of entertainment that lessens boredom and it may increase productivity of a person

of entertainment that lessens boredom and it may increase productivity of a person. There’s music in almost everywhere, for example in parties, events, shows, and more. Music listening is one of the most enigmatic of human behaviors. Most common behaviors have a recognizable utility that can be plausibly traced to the practical motives of survival and procreation. Moreover, in the array of seemingly odd behaviors, few behaviors match music for commandeering so much time, energy, and money. Music listening is one of the most popular leisure activities. Music is a ubiquitous companion to people’s everyday lives. (Schäfer, T., Sedlmeier, P., Städtler, C., & Huron, D. (2013)). Listening to music is a common pastime amongst many people more so of students and younger people who listen to music while studying.
Music is very popular these days, especially among college students. Roy (2009, p. 505) stated that it’s unusual for students not to be around music; she explains that this is true because of the increased availability of portable music devices and free music on the internet. Mobile phones, MP3 players, Smart phones and any gadget that plays music instantly is readily available in this generation. People have easy access to music; they can listen to it anytime and anywhere, especially students. Music has now become a part of people’s everyday lives, that’s why some students tend to listen to music even while studying. Anderson and Fuller, 2010), found that about 70% of students listen to music while studying. The types of sound or beat they prefer even vary. Some have a taste for Acoustic, Jazz, Pop, Rap, Blues or even Folk songs. Well, it really depends on a lot of factors like culture, environment, etc. But is listening to music while studying conducive for learning? If so, what genre might best suit students?
Many different genres of music have been studied as to their effects on different variables. Classical music has been found to have a range of effects from increasing purchases (Areni ; Kim, 1993) to affecting memory and cognition (Hallam, Price ; Katsarou, 2002). For example, Rausher, Shaw and Ky (1993) found that listening to classical music improved intelligence and memory (the “Mozart Effect”) but others have been unsuccessful in replicating these findings (Pietschnig, Foracek ; Formann, 2010; Steele, Bass ; Crook, 1999; McKelvie ; Low, 2002).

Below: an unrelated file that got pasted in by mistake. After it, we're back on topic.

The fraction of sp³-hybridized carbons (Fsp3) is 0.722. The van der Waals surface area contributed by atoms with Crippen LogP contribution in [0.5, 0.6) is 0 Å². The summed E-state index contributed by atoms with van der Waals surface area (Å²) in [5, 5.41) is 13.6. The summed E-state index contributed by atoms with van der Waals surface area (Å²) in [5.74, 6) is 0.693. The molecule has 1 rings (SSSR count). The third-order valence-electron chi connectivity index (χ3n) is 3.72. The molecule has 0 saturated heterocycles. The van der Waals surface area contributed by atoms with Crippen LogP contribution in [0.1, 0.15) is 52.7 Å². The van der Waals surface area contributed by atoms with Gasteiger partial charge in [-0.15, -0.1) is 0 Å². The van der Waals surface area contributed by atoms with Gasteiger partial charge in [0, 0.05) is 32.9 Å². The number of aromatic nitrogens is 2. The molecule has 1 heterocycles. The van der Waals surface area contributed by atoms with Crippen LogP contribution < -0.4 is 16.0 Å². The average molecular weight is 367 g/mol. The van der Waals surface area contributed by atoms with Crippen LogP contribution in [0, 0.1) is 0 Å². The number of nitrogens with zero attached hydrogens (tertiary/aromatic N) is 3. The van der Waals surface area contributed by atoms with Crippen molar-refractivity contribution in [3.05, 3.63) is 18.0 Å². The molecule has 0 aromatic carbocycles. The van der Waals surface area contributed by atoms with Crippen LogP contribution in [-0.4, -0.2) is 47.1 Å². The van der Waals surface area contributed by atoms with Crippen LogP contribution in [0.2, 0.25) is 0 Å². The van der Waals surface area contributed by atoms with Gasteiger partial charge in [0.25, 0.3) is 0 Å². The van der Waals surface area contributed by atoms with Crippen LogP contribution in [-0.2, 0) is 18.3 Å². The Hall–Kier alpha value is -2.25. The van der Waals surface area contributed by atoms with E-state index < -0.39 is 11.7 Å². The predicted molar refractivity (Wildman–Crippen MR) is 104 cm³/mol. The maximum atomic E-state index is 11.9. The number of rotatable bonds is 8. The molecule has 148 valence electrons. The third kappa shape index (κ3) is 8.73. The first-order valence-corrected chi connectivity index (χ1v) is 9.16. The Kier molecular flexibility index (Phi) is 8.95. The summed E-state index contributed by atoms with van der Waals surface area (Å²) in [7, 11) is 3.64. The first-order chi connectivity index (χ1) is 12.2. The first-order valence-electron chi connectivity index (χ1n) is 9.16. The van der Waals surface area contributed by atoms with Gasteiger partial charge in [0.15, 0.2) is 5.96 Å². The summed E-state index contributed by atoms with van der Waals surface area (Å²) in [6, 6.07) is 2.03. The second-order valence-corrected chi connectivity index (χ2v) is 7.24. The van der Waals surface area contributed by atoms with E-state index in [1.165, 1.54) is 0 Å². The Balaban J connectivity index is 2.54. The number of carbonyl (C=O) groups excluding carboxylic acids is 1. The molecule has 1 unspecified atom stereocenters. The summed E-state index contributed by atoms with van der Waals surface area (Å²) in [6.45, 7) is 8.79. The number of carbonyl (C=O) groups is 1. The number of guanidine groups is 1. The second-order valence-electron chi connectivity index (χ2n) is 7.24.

Classical music is generally viewed as the best to listen to whilst studying, however there is no decisive research to back this. What has been proven is that listening to music which is constant in state, has a steady a repetitive pulse, and is not too loud is better for concentration than inconsistent musical styles, meaning you should probably avoid listening to anything labelled ‘Mathcore’ when trying to be productive. The same study also found evidence that people perform worse when listening to their preferred, rather than neutral, music (Baker, 2016). In Mjoen’s (2011) study, listening to classical music that was unfamiliar increased the number of words recalled. It was compared with popular radio music (PRM) and popular radio music played classically (PRMPC). The significant difference of unfamiliar radio music played classically (URMPC) from the other two suggests that listening to unfamiliar classical music is preferable for people who like listening to music while studying. However, this study is not generalizable for people who don’t listen to music while studying because there’s no control group that wasn’t immersed in music while studying.
In line with this, Mammarella et al. stated that listening to classical music significantly increased working memory compared with no music condition or with white noise. This study shows that classical music enhances cognitive performance in healthy older adults. According to the researchers, this is due to the arousal and mood effect produced by music. Moreover, this increase in arousal results to a greater level of attention which can make the learner process more material than without the presence of music. The reason why some types of music are better than others in fostering memory retention is due to rhythm, note sequence or easy acquisition of the melody. Hence, for music to be effective in aiding recall, it must be easily acquired and must not subtract relevant amounts of resources from working memory (Mammarella, Fairfield ; Cornoldi, 2007).
A British radio station, called Classic FM, specializes in western classical music whose programming is designed for relaxation (Dibben ; Williamson, 2007) and relaxation has shown to be beneficial for the brain to work more efficiently (Blanchard, 1979). If the brain works more efficiently, better memory may be a result.